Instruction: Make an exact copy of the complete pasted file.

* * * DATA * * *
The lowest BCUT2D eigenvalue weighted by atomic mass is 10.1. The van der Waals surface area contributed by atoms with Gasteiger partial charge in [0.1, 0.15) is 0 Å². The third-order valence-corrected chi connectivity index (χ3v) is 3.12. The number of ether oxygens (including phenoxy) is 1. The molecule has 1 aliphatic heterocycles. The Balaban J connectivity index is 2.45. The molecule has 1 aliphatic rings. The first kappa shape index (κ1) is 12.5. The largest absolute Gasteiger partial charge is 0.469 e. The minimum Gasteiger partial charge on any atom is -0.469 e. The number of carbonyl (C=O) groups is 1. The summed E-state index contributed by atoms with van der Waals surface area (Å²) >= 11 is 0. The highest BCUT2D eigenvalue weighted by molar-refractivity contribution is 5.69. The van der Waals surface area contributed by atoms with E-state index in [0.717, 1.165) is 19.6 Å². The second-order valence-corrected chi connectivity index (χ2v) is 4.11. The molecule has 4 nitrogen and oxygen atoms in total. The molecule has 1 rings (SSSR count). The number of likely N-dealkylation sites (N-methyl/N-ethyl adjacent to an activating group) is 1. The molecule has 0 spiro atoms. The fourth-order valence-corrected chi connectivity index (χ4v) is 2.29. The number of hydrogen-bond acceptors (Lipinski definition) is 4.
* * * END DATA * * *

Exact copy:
The lowest BCUT2D eigenvalue weighted by atomic mass is 10.1. The van der Waals surface area contributed by atoms with Gasteiger partial charge in [0.1, 0.15) is 0 Å². The third-order valence-corrected chi connectivity index (χ3v) is 3.12. The number of ether oxygens (including phenoxy) is 1. The molecule has 1 aliphatic heterocycles. The Balaban J connectivity index is 2.45. The molecule has 1 aliphatic rings. The first kappa shape index (κ1) is 12.5. The largest absolute Gasteiger partial charge is 0.469 e. The minimum Gasteiger partial charge on any atom is -0.469 e. The number of carbonyl (C=O) groups is 1. The summed E-state index contributed by atoms with van der Waals surface area (Å²) >= 11 is 0. The highest BCUT2D eigenvalue weighted by molar-refractivity contribution is 5.69. The van der Waals surface area contributed by atoms with E-state index in [0.717, 1.165) is 19.6 Å². The second-order valence-corrected chi connectivity index (χ2v) is 4.11. The molecule has 4 nitrogen and oxygen atoms in total. The molecule has 1 rings (SSSR count). The number of likely N-dealkylation sites (N-methyl/N-ethyl adjacent to an activating group) is 1. The molecule has 0 spiro atoms. The fourth-order valence-corrected chi connectivity index (χ4v) is 2.29. The number of hydrogen-bond acceptors (Lipinski definition) is 4.